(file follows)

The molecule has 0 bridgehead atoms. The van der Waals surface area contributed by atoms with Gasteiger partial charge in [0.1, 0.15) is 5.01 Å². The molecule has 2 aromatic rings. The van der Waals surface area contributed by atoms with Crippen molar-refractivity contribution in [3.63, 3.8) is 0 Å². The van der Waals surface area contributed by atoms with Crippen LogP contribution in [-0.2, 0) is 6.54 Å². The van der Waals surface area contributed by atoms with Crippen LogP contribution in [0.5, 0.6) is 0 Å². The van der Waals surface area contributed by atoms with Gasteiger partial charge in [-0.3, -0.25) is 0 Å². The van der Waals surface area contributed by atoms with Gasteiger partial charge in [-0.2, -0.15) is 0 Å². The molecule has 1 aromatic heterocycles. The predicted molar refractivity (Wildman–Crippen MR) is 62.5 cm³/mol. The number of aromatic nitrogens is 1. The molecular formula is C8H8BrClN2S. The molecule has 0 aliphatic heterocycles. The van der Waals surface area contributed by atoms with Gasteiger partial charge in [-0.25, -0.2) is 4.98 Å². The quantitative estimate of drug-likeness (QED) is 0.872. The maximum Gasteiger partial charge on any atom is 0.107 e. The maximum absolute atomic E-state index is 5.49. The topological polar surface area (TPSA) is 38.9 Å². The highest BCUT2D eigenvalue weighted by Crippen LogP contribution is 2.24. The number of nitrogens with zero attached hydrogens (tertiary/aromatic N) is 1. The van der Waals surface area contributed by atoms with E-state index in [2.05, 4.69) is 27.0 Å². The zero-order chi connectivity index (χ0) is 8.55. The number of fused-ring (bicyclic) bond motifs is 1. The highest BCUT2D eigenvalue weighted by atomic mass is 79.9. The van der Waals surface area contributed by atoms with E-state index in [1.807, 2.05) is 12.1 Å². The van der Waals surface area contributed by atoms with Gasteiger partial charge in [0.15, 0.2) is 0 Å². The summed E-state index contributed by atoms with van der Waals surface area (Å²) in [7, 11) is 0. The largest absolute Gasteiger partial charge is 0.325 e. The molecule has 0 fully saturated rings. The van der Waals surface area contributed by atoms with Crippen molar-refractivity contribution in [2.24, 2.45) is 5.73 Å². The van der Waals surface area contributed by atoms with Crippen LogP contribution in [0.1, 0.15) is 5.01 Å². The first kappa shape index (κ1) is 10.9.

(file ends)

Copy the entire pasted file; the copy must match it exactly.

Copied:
The molecule has 0 bridgehead atoms. The van der Waals surface area contributed by atoms with Gasteiger partial charge in [0.1, 0.15) is 5.01 Å². The molecule has 2 aromatic rings. The van der Waals surface area contributed by atoms with Crippen molar-refractivity contribution in [3.63, 3.8) is 0 Å². The van der Waals surface area contributed by atoms with Crippen LogP contribution in [-0.2, 0) is 6.54 Å². The van der Waals surface area contributed by atoms with Crippen LogP contribution in [0.5, 0.6) is 0 Å². The van der Waals surface area contributed by atoms with Gasteiger partial charge in [-0.3, -0.25) is 0 Å². The van der Waals surface area contributed by atoms with Gasteiger partial charge in [-0.2, -0.15) is 0 Å². The molecule has 1 aromatic heterocycles. The predicted molar refractivity (Wildman–Crippen MR) is 62.5 cm³/mol. The number of aromatic nitrogens is 1. The molecular formula is C8H8BrClN2S. The molecule has 0 aliphatic heterocycles. The van der Waals surface area contributed by atoms with Gasteiger partial charge in [-0.25, -0.2) is 4.98 Å². The quantitative estimate of drug-likeness (QED) is 0.872. The maximum Gasteiger partial charge on any atom is 0.107 e. The maximum absolute atomic E-state index is 5.49. The topological polar surface area (TPSA) is 38.9 Å². The highest BCUT2D eigenvalue weighted by Crippen LogP contribution is 2.24. The number of nitrogens with zero attached hydrogens (tertiary/aromatic N) is 1. The van der Waals surface area contributed by atoms with E-state index in [2.05, 4.69) is 27.0 Å². The zero-order chi connectivity index (χ0) is 8.55. The number of fused-ring (bicyclic) bond motifs is 1. The highest BCUT2D eigenvalue weighted by atomic mass is 79.9. The van der Waals surface area contributed by atoms with E-state index in [1.807, 2.05) is 12.1 Å². The van der Waals surface area contributed by atoms with Gasteiger partial charge in [0.15, 0.2) is 0 Å². The summed E-state index contributed by atoms with van der Waals surface area (Å²) in [7, 11) is 0. The largest absolute Gasteiger partial charge is 0.325 e. The molecule has 0 fully saturated rings. The van der Waals surface area contributed by atoms with Crippen molar-refractivity contribution in [2.24, 2.45) is 5.73 Å². The van der Waals surface area contributed by atoms with Crippen LogP contribution in [0.1, 0.15) is 5.01 Å². The first kappa shape index (κ1) is 10.9.